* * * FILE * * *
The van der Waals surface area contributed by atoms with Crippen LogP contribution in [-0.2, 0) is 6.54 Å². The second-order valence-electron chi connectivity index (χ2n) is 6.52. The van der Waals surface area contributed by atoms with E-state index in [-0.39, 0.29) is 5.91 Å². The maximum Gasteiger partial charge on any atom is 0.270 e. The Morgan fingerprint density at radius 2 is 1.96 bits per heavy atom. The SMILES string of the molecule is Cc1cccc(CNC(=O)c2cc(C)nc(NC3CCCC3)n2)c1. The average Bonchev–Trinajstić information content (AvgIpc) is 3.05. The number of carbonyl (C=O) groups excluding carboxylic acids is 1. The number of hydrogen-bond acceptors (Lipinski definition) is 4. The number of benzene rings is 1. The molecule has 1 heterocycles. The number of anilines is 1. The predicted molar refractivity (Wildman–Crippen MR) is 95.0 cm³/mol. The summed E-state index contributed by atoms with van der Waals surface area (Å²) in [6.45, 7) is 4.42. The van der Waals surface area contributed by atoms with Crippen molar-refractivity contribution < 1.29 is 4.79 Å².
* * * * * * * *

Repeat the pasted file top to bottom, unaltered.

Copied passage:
The van der Waals surface area contributed by atoms with Crippen LogP contribution in [-0.2, 0) is 6.54 Å². The second-order valence-electron chi connectivity index (χ2n) is 6.52. The van der Waals surface area contributed by atoms with E-state index in [-0.39, 0.29) is 5.91 Å². The maximum Gasteiger partial charge on any atom is 0.270 e. The Morgan fingerprint density at radius 2 is 1.96 bits per heavy atom. The SMILES string of the molecule is Cc1cccc(CNC(=O)c2cc(C)nc(NC3CCCC3)n2)c1. The average Bonchev–Trinajstić information content (AvgIpc) is 3.05. The number of carbonyl (C=O) groups excluding carboxylic acids is 1. The number of hydrogen-bond acceptors (Lipinski definition) is 4. The number of benzene rings is 1. The molecule has 1 heterocycles. The number of anilines is 1. The predicted molar refractivity (Wildman–Crippen MR) is 95.0 cm³/mol. The summed E-state index contributed by atoms with van der Waals surface area (Å²) in [6.45, 7) is 4.42. The van der Waals surface area contributed by atoms with Crippen molar-refractivity contribution < 1.29 is 4.79 Å².